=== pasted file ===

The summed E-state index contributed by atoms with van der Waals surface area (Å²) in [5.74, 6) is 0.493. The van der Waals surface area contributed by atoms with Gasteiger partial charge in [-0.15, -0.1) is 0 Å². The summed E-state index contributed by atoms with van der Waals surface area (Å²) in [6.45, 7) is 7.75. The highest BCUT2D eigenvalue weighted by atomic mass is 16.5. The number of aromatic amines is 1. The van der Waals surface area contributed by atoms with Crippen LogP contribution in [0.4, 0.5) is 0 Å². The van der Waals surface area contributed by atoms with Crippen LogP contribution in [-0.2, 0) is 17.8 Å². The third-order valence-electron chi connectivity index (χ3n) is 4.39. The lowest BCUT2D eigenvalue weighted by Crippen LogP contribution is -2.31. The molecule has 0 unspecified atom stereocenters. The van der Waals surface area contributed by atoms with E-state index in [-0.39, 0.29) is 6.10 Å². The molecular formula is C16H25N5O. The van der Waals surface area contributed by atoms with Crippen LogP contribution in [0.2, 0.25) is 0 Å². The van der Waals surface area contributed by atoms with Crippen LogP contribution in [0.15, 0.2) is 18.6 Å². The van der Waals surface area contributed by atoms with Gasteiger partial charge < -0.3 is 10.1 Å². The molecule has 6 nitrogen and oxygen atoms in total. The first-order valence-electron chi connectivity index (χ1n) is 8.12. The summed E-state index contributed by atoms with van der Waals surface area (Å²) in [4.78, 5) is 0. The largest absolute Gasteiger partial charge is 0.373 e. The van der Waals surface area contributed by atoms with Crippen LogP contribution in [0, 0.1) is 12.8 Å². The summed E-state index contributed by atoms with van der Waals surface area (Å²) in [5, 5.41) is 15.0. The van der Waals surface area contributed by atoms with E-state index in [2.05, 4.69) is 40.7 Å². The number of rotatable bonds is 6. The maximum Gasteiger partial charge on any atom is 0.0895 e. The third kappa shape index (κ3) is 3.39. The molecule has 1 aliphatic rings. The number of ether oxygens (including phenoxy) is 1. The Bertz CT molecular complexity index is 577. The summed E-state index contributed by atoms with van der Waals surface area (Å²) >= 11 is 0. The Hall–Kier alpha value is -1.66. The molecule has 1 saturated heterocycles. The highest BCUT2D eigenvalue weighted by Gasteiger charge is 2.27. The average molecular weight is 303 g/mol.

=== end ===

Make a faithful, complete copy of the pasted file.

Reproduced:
The summed E-state index contributed by atoms with van der Waals surface area (Å²) in [5.74, 6) is 0.493. The van der Waals surface area contributed by atoms with Gasteiger partial charge in [-0.15, -0.1) is 0 Å². The summed E-state index contributed by atoms with van der Waals surface area (Å²) in [6.45, 7) is 7.75. The highest BCUT2D eigenvalue weighted by atomic mass is 16.5. The number of aromatic amines is 1. The van der Waals surface area contributed by atoms with Crippen LogP contribution in [0.4, 0.5) is 0 Å². The van der Waals surface area contributed by atoms with Crippen LogP contribution in [-0.2, 0) is 17.8 Å². The third-order valence-electron chi connectivity index (χ3n) is 4.39. The lowest BCUT2D eigenvalue weighted by Crippen LogP contribution is -2.31. The molecule has 0 unspecified atom stereocenters. The van der Waals surface area contributed by atoms with E-state index in [-0.39, 0.29) is 6.10 Å². The molecular formula is C16H25N5O. The van der Waals surface area contributed by atoms with Crippen LogP contribution in [0.2, 0.25) is 0 Å². The van der Waals surface area contributed by atoms with Crippen LogP contribution in [0.15, 0.2) is 18.6 Å². The van der Waals surface area contributed by atoms with Gasteiger partial charge < -0.3 is 10.1 Å². The molecule has 6 nitrogen and oxygen atoms in total. The first-order valence-electron chi connectivity index (χ1n) is 8.12. The summed E-state index contributed by atoms with van der Waals surface area (Å²) in [4.78, 5) is 0. The largest absolute Gasteiger partial charge is 0.373 e. The van der Waals surface area contributed by atoms with Crippen LogP contribution in [0, 0.1) is 12.8 Å². The summed E-state index contributed by atoms with van der Waals surface area (Å²) in [5, 5.41) is 15.0. The van der Waals surface area contributed by atoms with E-state index in [2.05, 4.69) is 40.7 Å². The number of rotatable bonds is 6. The maximum Gasteiger partial charge on any atom is 0.0895 e. The third kappa shape index (κ3) is 3.39. The molecule has 1 aliphatic rings. The number of ether oxygens (including phenoxy) is 1. The Bertz CT molecular complexity index is 577. The summed E-state index contributed by atoms with van der Waals surface area (Å²) >= 11 is 0. The Hall–Kier alpha value is -1.66. The molecule has 1 saturated heterocycles. The highest BCUT2D eigenvalue weighted by Gasteiger charge is 2.27. The average molecular weight is 303 g/mol.